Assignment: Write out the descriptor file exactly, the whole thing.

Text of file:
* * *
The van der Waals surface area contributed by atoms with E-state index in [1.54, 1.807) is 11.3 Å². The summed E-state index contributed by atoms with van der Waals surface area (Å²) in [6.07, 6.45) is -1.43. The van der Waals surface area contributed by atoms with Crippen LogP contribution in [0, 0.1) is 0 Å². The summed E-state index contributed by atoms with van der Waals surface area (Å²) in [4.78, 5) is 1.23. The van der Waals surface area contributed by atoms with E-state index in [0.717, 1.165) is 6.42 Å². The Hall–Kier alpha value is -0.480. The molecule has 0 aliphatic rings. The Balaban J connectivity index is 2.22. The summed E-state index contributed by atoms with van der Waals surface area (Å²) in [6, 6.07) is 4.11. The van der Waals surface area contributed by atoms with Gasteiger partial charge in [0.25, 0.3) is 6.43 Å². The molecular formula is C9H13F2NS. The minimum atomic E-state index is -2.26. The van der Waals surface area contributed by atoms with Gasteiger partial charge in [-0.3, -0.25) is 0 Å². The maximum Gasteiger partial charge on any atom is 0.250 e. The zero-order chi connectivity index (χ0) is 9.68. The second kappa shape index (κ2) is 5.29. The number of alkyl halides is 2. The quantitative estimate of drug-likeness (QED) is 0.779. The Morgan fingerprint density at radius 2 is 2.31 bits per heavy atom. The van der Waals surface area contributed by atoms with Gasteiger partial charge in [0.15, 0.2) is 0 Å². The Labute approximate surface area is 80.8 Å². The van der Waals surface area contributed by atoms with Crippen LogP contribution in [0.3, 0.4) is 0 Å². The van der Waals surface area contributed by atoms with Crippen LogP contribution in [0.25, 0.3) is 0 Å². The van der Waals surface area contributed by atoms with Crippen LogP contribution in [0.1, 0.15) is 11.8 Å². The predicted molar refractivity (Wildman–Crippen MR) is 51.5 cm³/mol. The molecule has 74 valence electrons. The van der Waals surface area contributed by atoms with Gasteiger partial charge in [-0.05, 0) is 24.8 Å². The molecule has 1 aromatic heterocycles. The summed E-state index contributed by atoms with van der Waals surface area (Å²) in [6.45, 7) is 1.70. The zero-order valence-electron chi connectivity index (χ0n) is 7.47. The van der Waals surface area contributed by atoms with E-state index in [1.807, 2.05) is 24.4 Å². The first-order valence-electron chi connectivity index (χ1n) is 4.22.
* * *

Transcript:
The van der Waals surface area contributed by atoms with E-state index in [1.54, 1.807) is 11.3 Å². The summed E-state index contributed by atoms with van der Waals surface area (Å²) in [6.07, 6.45) is -1.43. The van der Waals surface area contributed by atoms with Crippen LogP contribution in [0, 0.1) is 0 Å². The summed E-state index contributed by atoms with van der Waals surface area (Å²) in [4.78, 5) is 1.23. The van der Waals surface area contributed by atoms with E-state index in [0.717, 1.165) is 6.42 Å². The Hall–Kier alpha value is -0.480. The molecule has 0 aliphatic rings. The Balaban J connectivity index is 2.22. The summed E-state index contributed by atoms with van der Waals surface area (Å²) in [6, 6.07) is 4.11. The van der Waals surface area contributed by atoms with Gasteiger partial charge in [0.25, 0.3) is 6.43 Å². The molecular formula is C9H13F2NS. The minimum atomic E-state index is -2.26. The van der Waals surface area contributed by atoms with Gasteiger partial charge in [-0.3, -0.25) is 0 Å². The maximum Gasteiger partial charge on any atom is 0.250 e. The zero-order chi connectivity index (χ0) is 9.68. The second kappa shape index (κ2) is 5.29. The number of alkyl halides is 2. The quantitative estimate of drug-likeness (QED) is 0.779. The Morgan fingerprint density at radius 2 is 2.31 bits per heavy atom. The van der Waals surface area contributed by atoms with Gasteiger partial charge in [0.15, 0.2) is 0 Å². The Labute approximate surface area is 80.8 Å². The van der Waals surface area contributed by atoms with Crippen LogP contribution in [0.3, 0.4) is 0 Å². The van der Waals surface area contributed by atoms with Crippen LogP contribution in [0.25, 0.3) is 0 Å². The van der Waals surface area contributed by atoms with Crippen LogP contribution in [0.1, 0.15) is 11.8 Å². The predicted molar refractivity (Wildman–Crippen MR) is 51.5 cm³/mol. The molecule has 74 valence electrons. The van der Waals surface area contributed by atoms with Gasteiger partial charge in [-0.05, 0) is 24.8 Å². The molecule has 1 aromatic heterocycles. The summed E-state index contributed by atoms with van der Waals surface area (Å²) in [6.45, 7) is 1.70. The zero-order valence-electron chi connectivity index (χ0n) is 7.47. The van der Waals surface area contributed by atoms with E-state index in [1.807, 2.05) is 24.4 Å². The first-order valence-electron chi connectivity index (χ1n) is 4.22.